Kling draws an analogy between the World Series and the Nobel Prize:
I do not think that anyone believes that the result of the World Series says something about the people of Boston per se. No one thinks that if you replaced Josh Beckett and David Ortiz with citizens selected at random from the Boston phone book you would still have a championship team.
In contrast, I think that people believe that the result of the Nobel Prize in economics says something about Jews per se. And yet, if you were to replace, say, Eric Maskin, with a Jew selected at random, the result would be as absurd from a Nobel Prize perspective as replacing Ortiz or Beckett on the Red Sox with random Bostonians.
In order for someone to believe that a Red Sox win tells us something about the superior innate aptitude for baseball among Bostonians, he must believe four things:
1. That an independent measure of baseball aptitude shows a higher mean among Bostonians than the population at large;
2. That the common factor of Red Sox players is that they are all Bostonians;
3. That the Red Sox wins a disproportionate share of World Series; and
4. That selection for the Red Sox is random.
Clearly, three of these are false. There is no independent measure of baseball aptitude. The common factor among Red Sox players is that they were recruited to play for the Red Sox because of their demonstrated skill at baseball; the common factor is not that they are Bostonians (unless "Bostonian" includes Californians recruited to play for the Red Sox).
Now consider Jews and the Nobel Prize:
1. Independent measures of the intelligence of Jews show a mean IQ of about one SD above the U.S. mean;
2. Jews do not become Jews by virtue of their success at science; they are Jews first;
3. The over-representation of Jews among Nobel laureates goes back to their emancipation; and
4. The only common factor among Jewish nobelists is . . . their Jewishness, not membership in a team!
Kling wants everyone to be evaluated as an individual, and laments the race-consciousness of our society. So let's imagine a world in which everyone's individual IQ (and "law-abiding quotient", and "assimilability quotient", and "cooperativeness quotient", and "enterprise quotient", etc.) is known and available. Then we could evaluate each individual individually, and be done with group distributions.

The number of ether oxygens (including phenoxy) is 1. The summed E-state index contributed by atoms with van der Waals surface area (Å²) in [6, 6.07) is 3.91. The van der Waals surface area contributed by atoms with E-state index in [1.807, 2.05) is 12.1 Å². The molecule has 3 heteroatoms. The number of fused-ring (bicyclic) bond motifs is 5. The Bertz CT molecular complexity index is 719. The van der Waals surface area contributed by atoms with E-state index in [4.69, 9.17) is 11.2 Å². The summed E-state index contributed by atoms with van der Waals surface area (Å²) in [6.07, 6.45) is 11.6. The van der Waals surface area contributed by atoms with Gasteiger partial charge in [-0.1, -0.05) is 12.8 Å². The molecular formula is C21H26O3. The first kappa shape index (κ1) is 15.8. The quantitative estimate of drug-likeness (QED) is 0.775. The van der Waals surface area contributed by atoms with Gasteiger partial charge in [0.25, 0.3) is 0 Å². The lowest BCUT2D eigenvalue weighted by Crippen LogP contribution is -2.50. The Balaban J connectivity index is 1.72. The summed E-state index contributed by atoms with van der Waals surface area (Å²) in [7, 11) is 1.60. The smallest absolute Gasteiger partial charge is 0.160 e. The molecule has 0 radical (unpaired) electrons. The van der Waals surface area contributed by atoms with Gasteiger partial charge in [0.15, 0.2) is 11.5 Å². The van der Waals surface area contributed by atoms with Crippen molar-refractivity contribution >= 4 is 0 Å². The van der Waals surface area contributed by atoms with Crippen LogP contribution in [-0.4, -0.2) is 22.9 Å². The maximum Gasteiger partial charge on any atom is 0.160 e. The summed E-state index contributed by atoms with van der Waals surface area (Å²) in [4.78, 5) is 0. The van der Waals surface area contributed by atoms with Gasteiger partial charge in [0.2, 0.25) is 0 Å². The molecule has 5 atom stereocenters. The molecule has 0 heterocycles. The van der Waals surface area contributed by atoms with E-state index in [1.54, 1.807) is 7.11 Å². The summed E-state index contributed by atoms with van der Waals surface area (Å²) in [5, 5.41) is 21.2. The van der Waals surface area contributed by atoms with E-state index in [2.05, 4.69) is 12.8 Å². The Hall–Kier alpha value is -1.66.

We should realize that we are as far from that ideal as we are from any other utopia. In the mean time: it matters who your relatives are, because absent additional knowledge, these are useful proxies for who you are, or will be, or who your children will be. This is reality, and it ought to inform social policy in a rational way, not just because racial identity is stronger that municipal identity as Kling maintains.
What we presently do is live in a fantasy world of public discourse that our elites have constructed for us, in which the underperformance of non-Asian minorities on a battery of academic and social outcomes is now and forever blamed on the irrational racism of white America, and our social policy is formulated to combat this disparity based on this belief. If the belief in white racism is, in fact, not the correct explanation for this disparity; if the correct explanation lies in the innate mean aptitudes of non-Asian minorities; then our social policy is a sham and destined to fail.
These are not the same thing. To be specific: the left prescribes multiculturalism for Northern European, and specifically Anglo-Protestant, culture, and race-consciousness for everyone else. This is the summary formula for the destruction of the West. As the growing evidence supports the idea that what we call civilization -- liberty, self-government, the rule of law, enterprise, cooperation, and transparency -- is a uniquely Northern European heritage, we might be roused to defend ourselves against the claims of the multiculturalists, and this the left will not abide.
The left is already comfortable with the idea of multi-culturalism and race-consciousness.